It’s off our first EP Dos Robot Circus, it’s a themed album, and it’s the last song in the sad story of a girl searching for fame. Written from the perspective of someone who has completely succumbed to their OCD in their fall from fame. It touches upon paranoia, self medicating, hallucinations, and hopelessness. Dylan wrote the lyrics just to be cheeky, but I think lyrically, this is the most honest she has ever been in her writing. She’s struggled with Obsessive Compulsive Disorder since she was very young, the lyrics parallel some of the things she’s described dealing with.
Originally this song was supposed to be Emotional Terrorist, but a simple spelling mistake changed the name forever. We found we liked Tourist better anyways, we’re chock full of happy accidents in Don’t Panic.
This is one of those “sleeper” songs for us, just a song at the end of the list no one was really all that into. Honestly, I didn’t have much hope for it, never thought it’d actually make it. Then we got a text from Dylan one afternoon out of the clear blue, exclaiming that she was having a blast layering vocals on the bridge. She sent it over and BAM, we had another song.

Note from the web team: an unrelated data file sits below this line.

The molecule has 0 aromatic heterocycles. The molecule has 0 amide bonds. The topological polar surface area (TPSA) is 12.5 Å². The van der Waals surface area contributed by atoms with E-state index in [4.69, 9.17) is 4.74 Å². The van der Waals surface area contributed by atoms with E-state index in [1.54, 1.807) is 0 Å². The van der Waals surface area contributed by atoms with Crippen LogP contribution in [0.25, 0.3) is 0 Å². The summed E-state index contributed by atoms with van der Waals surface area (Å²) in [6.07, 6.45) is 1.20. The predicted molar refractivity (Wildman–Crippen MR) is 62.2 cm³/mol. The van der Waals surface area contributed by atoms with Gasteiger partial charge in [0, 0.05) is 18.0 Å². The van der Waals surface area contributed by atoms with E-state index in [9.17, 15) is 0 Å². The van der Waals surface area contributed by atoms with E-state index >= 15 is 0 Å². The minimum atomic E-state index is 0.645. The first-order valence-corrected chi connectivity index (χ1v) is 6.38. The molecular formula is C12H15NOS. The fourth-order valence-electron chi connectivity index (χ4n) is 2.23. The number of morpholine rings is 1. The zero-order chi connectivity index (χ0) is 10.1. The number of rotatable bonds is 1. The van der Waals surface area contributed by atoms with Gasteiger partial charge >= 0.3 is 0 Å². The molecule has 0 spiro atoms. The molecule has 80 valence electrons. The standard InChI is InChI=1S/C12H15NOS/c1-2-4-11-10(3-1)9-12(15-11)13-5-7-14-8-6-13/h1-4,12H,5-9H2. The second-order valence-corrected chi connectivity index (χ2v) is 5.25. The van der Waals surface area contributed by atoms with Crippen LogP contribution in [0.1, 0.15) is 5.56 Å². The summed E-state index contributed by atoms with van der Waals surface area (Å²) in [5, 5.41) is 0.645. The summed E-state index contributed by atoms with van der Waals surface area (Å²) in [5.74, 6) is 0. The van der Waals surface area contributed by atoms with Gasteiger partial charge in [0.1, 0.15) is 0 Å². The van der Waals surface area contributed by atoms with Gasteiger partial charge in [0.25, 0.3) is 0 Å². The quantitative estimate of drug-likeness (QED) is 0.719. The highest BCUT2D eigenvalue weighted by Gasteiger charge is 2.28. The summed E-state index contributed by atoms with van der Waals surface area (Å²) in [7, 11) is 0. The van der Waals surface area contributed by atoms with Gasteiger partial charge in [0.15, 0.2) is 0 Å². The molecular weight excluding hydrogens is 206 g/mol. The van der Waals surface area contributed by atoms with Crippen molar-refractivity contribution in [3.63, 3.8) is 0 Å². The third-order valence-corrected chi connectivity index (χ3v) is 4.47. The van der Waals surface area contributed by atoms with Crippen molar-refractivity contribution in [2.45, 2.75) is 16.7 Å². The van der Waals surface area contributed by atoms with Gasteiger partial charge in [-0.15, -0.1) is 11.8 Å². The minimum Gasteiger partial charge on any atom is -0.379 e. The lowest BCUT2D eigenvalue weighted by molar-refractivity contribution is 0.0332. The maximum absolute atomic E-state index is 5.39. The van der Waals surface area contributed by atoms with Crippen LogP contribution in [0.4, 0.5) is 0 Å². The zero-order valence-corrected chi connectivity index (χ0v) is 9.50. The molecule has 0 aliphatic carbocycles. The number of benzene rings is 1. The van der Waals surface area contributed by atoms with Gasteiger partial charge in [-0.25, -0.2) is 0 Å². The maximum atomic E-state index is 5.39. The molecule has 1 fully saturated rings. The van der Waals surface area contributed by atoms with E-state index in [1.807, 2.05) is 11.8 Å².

Fly Into The Sea
Fly Into The Sea, lyrically, was inspired by the working title, which obviously stuck. This is another “sleeper” for us, just an idea hanging out in Dropbox until someone took interest. I don’t remember who did, but we moved a few things around, made things a bit more interesting and Dylan did the rest.
I love the guitars in this song so much, they feel just as emotional as the vocals, almost showing a vulnerable side. I can’t wait for more people to hear this song, it’s a favorite live.
Conquer Divide is a personal protest, it’s the enormity of chaos, and feeling powerless to change it. It’s about compassion, understanding, forgiveness, anger, hope, all of the vulnerable feelings critical to realize change.
I feel like we revisited our roots here with this one, which makes my heart really happy. Our first EP was very tongue-in-cheek, Conquer Divide definitely encapsulates that sarcastic sentiment, something we were known for in the very beginning. We [Don’t Panic] are, undoubtedly, the “if I’m not laughing, I’m crying” kind of people, we try our best to balance our stinging satire with genuine optimism.